Tuesday Look Ahead: If Oil is Calm, March Could Come in Like a Lamb
CNBC Executive News Editor
If oil markets remain calm, Fed chairman Ben Bernanke's comments on the economy, auto sales and ISM manufacturing data could have more sway over markets on Tuesday.
The stock market closed out its third month of gains and its best February since 1998, despite several weeks of unsettling news from Libya and elsewhere in the Middle East. Oil Monday was $0.91 per barrel lower at $96.97, after more assurances from Saudi Arabia that it would boost production.
The Dow was up 95, or 0.8 percent at 12,226 Monday, and is up 2.8 percent for the month of February. The S&P rose 7 points to 1,327, giving it a 3.2 percent gain for the month. Treasury prices were higher on the day Monday but the underperformer was the 10-year. It was yielding 3.416 percent.
"The story is probably a little bit of a money flow story. You rallied right at the close and you have a lot of pension funds that put money to work at month end," said Barry Knapp, head of equities portfolio strategy at Barclays Capital. "I think people had been looking for a correction to go short, and last week gave them that. Then they got squeezed on Friday, and they got squeezed again today."
Knapp has not been expecting a major stock market correction, and he still doesn't. He said the rise in energy prices may be similar to what it was like when Hurricane Katrina shut down Gulf of Mexico production and refining. "You did have a sustained spike in energy prices that flowed through to gasoline. Non durable goods took a hit because of that, but the economy didn't overall. You were in the middle of a business cycle. You had a lot of momentum, and the economy continued to chug along. I think that's the situation we are in now," he said.
Knapp on Monday actually upped his forecast for the S&P 500 to 1450 for year end, from 1420. He also raised his outlook for S&P 500 earnings to $93 from $91 per share for 2011. As for sectors, he downgraded consumer discretionary stocks to underweight but upgraded industrials and put a higher market weight on financials.
Knapp made his earlier forecast three months ago. "The further you get, the more confidence you have. This is a relatively bad thing to get a spike in energy prices and disruption into the Middle East, but it could turn out to be pretty temporary. Also the economy is pretty resilient to these things," he said.
"Our tip of the hat to that risk was in part to lower the rating on the consumer discretionary sector," he said.
Fed Chairman Ben Bernanke appears before the Senate Banking Committee for the first of two days of Congressional testimony on the economy at 10 a.m.
Deutsche Bank chief U.S. economist Joseph LaVorgna said in a note Monday that he expects Bernanke to react to rising oil prices. "...we expect him to express that high oil prices will elicit greater caution with respect to the economic outlook, meaning that all else being equal, rising oil will prompt the Fed to keep rates "lower for longer" in order to assure a self-sustaining expansion," he wrote.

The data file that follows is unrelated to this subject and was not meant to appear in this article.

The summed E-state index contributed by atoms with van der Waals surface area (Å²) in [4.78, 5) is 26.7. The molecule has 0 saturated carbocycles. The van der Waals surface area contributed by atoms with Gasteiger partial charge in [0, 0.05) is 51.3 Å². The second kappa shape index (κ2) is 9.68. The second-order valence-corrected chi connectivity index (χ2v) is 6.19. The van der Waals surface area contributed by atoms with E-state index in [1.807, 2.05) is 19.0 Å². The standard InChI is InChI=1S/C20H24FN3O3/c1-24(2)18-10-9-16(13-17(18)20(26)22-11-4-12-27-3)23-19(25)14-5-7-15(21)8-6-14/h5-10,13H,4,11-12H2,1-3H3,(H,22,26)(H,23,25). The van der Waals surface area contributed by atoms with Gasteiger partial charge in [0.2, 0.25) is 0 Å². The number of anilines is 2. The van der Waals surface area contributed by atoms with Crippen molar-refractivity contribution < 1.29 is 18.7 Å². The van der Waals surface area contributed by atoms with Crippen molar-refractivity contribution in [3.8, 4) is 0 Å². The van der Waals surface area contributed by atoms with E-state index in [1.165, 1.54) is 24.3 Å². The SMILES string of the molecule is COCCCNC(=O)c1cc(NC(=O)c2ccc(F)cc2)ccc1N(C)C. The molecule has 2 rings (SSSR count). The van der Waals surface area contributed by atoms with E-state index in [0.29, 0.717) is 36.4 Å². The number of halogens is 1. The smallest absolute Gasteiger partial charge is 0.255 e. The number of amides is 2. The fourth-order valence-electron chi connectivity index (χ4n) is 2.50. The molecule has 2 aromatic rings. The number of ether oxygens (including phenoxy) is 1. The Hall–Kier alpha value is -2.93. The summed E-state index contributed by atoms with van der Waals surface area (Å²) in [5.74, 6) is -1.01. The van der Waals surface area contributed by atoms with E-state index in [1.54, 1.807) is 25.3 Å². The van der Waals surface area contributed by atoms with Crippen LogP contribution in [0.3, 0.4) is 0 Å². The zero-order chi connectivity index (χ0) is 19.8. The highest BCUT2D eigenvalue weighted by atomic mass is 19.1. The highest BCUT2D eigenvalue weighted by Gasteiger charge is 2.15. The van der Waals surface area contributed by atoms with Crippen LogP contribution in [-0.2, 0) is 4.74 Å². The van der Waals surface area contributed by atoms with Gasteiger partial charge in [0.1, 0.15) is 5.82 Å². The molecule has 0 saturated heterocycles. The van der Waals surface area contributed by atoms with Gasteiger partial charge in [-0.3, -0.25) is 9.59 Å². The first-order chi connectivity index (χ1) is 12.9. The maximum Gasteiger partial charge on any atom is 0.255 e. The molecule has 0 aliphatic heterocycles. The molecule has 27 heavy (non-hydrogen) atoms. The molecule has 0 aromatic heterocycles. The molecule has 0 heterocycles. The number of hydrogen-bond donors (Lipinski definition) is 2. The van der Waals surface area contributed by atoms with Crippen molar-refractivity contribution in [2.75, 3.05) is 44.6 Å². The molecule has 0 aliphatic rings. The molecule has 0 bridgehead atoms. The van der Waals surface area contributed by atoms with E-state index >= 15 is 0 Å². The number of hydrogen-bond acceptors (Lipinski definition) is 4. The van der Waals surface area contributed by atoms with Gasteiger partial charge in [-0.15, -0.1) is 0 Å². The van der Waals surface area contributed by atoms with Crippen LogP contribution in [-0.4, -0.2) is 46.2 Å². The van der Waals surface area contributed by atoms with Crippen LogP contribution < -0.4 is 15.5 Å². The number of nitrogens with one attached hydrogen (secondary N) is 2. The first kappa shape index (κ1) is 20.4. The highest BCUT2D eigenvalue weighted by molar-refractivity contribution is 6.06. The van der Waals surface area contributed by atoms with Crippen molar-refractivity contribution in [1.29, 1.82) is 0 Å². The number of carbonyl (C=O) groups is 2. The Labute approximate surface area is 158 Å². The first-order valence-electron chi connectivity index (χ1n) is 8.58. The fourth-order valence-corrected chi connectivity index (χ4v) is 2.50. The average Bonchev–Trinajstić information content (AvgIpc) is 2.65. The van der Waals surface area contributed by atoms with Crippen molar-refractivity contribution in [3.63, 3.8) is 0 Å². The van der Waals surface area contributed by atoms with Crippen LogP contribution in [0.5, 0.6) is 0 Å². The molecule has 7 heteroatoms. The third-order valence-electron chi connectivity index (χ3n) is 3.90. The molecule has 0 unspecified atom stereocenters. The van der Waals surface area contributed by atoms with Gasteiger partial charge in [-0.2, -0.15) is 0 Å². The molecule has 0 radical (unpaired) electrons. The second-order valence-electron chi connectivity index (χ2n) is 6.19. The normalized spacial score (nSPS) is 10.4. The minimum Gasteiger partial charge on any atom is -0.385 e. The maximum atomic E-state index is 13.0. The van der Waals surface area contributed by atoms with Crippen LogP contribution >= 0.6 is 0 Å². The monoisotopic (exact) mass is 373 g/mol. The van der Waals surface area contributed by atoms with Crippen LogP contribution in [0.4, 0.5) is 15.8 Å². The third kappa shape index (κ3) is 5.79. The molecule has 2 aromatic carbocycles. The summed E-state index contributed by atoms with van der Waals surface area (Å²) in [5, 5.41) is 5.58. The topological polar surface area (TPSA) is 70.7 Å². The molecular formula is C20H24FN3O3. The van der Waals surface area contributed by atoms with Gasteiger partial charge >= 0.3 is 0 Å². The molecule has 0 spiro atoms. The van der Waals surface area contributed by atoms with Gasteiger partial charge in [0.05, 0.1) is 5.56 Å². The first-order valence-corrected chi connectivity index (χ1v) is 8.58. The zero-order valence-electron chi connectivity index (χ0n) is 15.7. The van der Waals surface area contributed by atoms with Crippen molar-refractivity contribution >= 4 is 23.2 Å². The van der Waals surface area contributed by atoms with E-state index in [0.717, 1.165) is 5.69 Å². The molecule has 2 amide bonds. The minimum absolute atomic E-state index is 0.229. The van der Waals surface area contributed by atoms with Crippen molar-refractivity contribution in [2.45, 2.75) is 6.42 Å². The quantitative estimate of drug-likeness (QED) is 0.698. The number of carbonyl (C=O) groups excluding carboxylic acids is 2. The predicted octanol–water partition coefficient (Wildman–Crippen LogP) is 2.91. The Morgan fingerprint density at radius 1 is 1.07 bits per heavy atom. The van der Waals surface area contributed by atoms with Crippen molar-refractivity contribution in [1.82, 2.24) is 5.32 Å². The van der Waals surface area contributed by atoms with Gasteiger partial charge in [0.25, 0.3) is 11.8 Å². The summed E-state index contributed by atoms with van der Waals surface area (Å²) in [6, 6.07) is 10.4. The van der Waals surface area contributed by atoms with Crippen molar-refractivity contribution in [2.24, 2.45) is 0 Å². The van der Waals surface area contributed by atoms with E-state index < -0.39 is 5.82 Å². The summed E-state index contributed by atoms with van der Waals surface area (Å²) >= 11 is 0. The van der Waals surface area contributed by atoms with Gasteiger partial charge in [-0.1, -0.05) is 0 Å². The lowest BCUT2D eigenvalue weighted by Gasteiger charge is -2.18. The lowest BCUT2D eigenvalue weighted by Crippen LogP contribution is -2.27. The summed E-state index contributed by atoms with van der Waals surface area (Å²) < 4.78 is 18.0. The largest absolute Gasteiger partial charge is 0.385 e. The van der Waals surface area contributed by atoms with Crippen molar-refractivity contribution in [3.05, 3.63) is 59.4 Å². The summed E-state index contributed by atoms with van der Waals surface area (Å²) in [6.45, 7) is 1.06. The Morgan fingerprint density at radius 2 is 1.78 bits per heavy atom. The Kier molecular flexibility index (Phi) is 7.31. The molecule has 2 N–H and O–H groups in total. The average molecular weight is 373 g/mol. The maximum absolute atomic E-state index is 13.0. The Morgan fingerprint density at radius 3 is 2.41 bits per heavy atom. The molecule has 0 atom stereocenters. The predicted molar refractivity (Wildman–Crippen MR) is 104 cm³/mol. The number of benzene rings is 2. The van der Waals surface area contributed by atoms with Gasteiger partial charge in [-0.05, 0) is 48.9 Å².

Traders are watching to see if Bernanke gives any new insights into the Fed's quantitative easing program, which three Fed officials questioned in the past several days. They are also looking to see how Bernanke discusses energy and inflation, and whether he sees inflation as a rising threat. Previously, he has said deflation is now less of a risk but unlike other central bankers around the world, he saw no inflation threat for the U.S.
Separately, LaVorgna also lowered his GDP forecast for the the first quarter from 4.5 percent to 3.8 percent and the full year from 4.3 percent to 4.1 percent. LaVorgna made the changes because Monday's January personal consumption was weaker than anticipated, especially after revisions. Spending was up 0.2 percent and December was revised lower by 0.2 percent to 0.5 percent. He said inflation adjusted consumption fell 0.2 percent so he trimmed his first quarter consumption estimate by a full point from 3.5 percent.
Tuesday's data includes ISM manufacturing, expected to come in at 60.9, up just slightly form 60.8 in January, the highest rate since 2004. ISM also saw all of its components move higher and at levels above 50. Citigroup said, in a note, that the reading has only been that strong three times in 30 years and therefore, their expectations are that the ISM could see a slight reversal.
Regional surveys, like the Philadelphia Fed survey, have been strong so traders expect ISM to show continued strength. The Philadelphia survey, reported last week, was at its highest level since January, 2004.
The employment component of the ISM is also watched because it will be giving clues as to the state of manufacturing hiring ahead of Friday's February non farm payrolls.
ISM is reported at 10 a.m., as is January construction spending. Auto sales are released by auto makers throughout the day ,and are expected to show an annualized selling rate of 12.6 million, unchanged form last month.
Treasury Secretary Tim Geithner testifies at 10 a.m. before the House Financial Services Committee on mortgage finance reform.
Egypt's stock market reopens for the first time since protesters helped topple the Mubarak government.
There are a few earnings expected Tuesday including AutoZone , BMO Financial , Center Point , Charter Communications . After the bell, Tivo and McDermott report.
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